Mountain biking, eco retreats, water sports and beautiful botanic gardens are all part of a grand vision five community members have for the Hazelwood coal mine after it is decommissioned.
A spine of giant trees would extend across the Latrobe Valley from Yallourn Power Station to the Hazelwood coal mine to become a 6000-hectare tourist attraction incorporating the bodies of water left by the power companies.
The group behind the idea has called it the Great Latrobe Park.
Park strategist Nina Burke said the Latrobe Valley had been mining for the past 100 years, “let’s do something else for the next 100”.
“Right now, Engie and Yallourn want to simply fill as much as of the mine voids with water as they possibly can and walk away, because to their mind that will be safe, stable and sustainable,” Ms Burke said.
“What the Great Latrobe Park team is saying is, ‘it’s not enough’.”
The park would be so large the group is considering a railway system for its perimeter to allow visitors to stop off at the golf course, or perhaps the boardwalk for an 8am yoga class.
PricewaterhouseCoopers chief economist Jeremy Thorpe’s comments in The Weekend Australian last year struck a chord with Ms Burke.
“He said the big trend in consumption is towards experiential spending, so people can’t afford a house, they can’t afford a car, but they are prepared to put money into an experience,” she said.
The Great Latrobe Park group is asking Engie to preserve its giant bucket wheel excavator for possible integration of the disused machinery into the landscape in the style of a former iron and steel rolling mill in Duisburg, Germany.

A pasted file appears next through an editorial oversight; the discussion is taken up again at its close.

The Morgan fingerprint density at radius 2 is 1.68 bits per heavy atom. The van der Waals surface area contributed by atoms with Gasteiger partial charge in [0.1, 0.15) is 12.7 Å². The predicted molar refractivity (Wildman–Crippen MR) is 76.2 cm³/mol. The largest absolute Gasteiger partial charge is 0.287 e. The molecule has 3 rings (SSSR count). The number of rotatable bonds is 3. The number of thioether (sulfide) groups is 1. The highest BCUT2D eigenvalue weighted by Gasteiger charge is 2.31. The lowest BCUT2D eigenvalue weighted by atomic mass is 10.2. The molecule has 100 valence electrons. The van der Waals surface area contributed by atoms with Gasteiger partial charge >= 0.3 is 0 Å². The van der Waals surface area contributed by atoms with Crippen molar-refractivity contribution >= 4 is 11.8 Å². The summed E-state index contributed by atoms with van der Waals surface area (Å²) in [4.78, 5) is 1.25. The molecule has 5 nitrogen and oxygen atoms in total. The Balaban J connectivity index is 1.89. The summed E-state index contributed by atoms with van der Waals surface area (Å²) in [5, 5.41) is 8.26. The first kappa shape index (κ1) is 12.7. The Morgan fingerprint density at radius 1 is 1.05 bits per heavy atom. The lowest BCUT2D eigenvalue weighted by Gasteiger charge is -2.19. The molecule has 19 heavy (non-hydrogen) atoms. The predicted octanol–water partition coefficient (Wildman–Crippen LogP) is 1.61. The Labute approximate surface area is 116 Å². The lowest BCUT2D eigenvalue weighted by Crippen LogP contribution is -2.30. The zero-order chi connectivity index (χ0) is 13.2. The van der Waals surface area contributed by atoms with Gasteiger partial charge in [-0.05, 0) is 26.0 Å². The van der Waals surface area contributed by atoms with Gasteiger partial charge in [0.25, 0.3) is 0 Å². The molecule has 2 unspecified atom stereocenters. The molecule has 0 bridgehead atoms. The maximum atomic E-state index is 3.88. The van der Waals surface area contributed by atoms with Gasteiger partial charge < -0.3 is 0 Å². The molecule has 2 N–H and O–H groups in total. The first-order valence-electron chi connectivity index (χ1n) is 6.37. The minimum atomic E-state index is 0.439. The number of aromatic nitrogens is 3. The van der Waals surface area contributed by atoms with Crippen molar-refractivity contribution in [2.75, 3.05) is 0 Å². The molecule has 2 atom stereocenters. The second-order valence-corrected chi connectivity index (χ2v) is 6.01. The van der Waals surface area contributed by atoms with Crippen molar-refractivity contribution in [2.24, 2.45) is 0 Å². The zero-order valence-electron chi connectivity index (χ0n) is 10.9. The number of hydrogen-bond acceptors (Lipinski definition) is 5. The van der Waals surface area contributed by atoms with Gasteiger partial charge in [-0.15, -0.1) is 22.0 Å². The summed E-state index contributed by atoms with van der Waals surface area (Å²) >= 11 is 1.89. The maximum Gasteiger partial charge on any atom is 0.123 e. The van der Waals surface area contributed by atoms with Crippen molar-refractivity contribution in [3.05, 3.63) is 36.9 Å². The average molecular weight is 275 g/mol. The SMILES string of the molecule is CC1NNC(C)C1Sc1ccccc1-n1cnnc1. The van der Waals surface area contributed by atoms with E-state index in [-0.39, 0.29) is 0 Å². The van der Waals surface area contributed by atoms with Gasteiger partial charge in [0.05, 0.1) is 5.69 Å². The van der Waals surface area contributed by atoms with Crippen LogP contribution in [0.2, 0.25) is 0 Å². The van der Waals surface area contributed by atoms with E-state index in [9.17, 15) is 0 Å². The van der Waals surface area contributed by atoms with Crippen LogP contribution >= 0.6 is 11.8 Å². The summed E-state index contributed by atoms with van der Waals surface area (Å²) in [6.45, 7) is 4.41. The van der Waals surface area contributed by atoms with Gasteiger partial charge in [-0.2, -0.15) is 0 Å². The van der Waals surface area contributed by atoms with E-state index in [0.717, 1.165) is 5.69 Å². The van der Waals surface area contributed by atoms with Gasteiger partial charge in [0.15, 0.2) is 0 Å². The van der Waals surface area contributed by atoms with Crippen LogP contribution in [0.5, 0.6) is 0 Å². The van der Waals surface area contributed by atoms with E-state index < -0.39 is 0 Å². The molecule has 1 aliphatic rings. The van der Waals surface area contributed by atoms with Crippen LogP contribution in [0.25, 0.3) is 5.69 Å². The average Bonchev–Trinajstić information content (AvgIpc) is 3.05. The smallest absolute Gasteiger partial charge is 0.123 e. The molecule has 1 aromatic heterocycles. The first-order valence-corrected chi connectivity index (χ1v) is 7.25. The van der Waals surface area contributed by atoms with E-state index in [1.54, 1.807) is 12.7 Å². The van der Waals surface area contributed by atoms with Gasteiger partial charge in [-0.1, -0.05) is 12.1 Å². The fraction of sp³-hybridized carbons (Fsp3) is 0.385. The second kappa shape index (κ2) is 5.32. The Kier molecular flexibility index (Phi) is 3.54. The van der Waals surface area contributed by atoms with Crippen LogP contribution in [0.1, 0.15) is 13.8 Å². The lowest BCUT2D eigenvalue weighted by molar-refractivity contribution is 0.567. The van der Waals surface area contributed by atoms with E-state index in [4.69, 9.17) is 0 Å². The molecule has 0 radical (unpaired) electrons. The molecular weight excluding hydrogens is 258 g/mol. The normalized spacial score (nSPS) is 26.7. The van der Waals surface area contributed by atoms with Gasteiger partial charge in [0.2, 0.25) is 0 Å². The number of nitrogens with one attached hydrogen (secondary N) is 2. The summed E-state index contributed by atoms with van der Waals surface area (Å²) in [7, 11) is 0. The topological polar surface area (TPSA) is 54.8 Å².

The German government purchased the property, now called Landschaftspark, and built bistros and shops within the impressive industrial structure, and gardens on coal bunkers.
Ms Burke said the German park was designed to heal an industrial past, rather than trying to reject it, and it was important to do the same for the thousands of people who migrated to the Valley and contributed to the region.
“It will give us an asset for the generations to come, to build their futures on, build their houses, build their lives here,” she said.
Derby, Tasmania was one of Ms Burke’s examples of an Australian success story.
“Its timber mill had closed down. It used to have 7000 people but it was down to about 170, so two adjacent shires got together … and applied for a grant and put $3 million up to build a mountain bike racing track,” Ms Burke said.
“They now make a $15 million income per year so it’s totally transformed the place,” she said.
The Great Latrobe Park team expect the park would create hundreds of jobs in its construction and operation, provide educational opportunities at Federation University and could sequester carbon.
The next step for the Great Latrobe Park team is engaging state and federal governments in their vision.